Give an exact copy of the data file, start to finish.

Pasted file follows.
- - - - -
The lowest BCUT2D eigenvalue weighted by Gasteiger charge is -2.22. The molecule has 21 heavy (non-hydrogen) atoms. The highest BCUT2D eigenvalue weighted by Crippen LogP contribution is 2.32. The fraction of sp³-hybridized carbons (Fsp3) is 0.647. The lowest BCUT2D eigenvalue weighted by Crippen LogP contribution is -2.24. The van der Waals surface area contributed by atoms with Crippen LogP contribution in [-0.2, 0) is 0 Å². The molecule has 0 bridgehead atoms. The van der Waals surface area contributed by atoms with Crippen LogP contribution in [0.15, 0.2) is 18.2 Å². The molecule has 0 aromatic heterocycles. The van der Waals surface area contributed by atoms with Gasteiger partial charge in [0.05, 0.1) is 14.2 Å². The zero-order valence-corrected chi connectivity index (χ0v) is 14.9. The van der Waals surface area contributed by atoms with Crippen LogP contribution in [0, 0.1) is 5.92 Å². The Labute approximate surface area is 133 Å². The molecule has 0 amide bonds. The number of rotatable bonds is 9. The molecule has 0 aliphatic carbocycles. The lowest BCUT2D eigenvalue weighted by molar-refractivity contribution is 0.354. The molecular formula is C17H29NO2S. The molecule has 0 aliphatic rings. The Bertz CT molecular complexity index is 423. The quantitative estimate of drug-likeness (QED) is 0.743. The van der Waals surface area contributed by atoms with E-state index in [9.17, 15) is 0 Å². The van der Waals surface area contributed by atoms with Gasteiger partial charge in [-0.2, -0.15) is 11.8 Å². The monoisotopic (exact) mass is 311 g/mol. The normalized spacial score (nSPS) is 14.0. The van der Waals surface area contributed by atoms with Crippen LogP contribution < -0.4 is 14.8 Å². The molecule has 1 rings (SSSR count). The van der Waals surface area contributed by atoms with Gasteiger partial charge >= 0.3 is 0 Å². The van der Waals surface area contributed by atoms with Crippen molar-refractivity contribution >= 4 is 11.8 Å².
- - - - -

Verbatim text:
The lowest BCUT2D eigenvalue weighted by Gasteiger charge is -2.22. The molecule has 21 heavy (non-hydrogen) atoms. The highest BCUT2D eigenvalue weighted by Crippen LogP contribution is 2.32. The fraction of sp³-hybridized carbons (Fsp3) is 0.647. The lowest BCUT2D eigenvalue weighted by Crippen LogP contribution is -2.24. The van der Waals surface area contributed by atoms with Crippen LogP contribution in [-0.2, 0) is 0 Å². The molecule has 0 bridgehead atoms. The van der Waals surface area contributed by atoms with Crippen LogP contribution in [0.15, 0.2) is 18.2 Å². The molecule has 0 aromatic heterocycles. The van der Waals surface area contributed by atoms with Gasteiger partial charge in [0.05, 0.1) is 14.2 Å². The zero-order valence-corrected chi connectivity index (χ0v) is 14.9. The van der Waals surface area contributed by atoms with Crippen LogP contribution in [0, 0.1) is 5.92 Å². The Labute approximate surface area is 133 Å². The molecule has 0 amide bonds. The number of rotatable bonds is 9. The molecule has 0 aliphatic carbocycles. The lowest BCUT2D eigenvalue weighted by molar-refractivity contribution is 0.354. The molecular formula is C17H29NO2S. The molecule has 0 aliphatic rings. The Bertz CT molecular complexity index is 423. The quantitative estimate of drug-likeness (QED) is 0.743. The van der Waals surface area contributed by atoms with E-state index in [9.17, 15) is 0 Å². The van der Waals surface area contributed by atoms with Gasteiger partial charge in [-0.2, -0.15) is 11.8 Å². The monoisotopic (exact) mass is 311 g/mol. The normalized spacial score (nSPS) is 14.0. The van der Waals surface area contributed by atoms with Crippen LogP contribution < -0.4 is 14.8 Å². The molecule has 1 rings (SSSR count). The van der Waals surface area contributed by atoms with Gasteiger partial charge >= 0.3 is 0 Å². The van der Waals surface area contributed by atoms with Crippen molar-refractivity contribution >= 4 is 11.8 Å².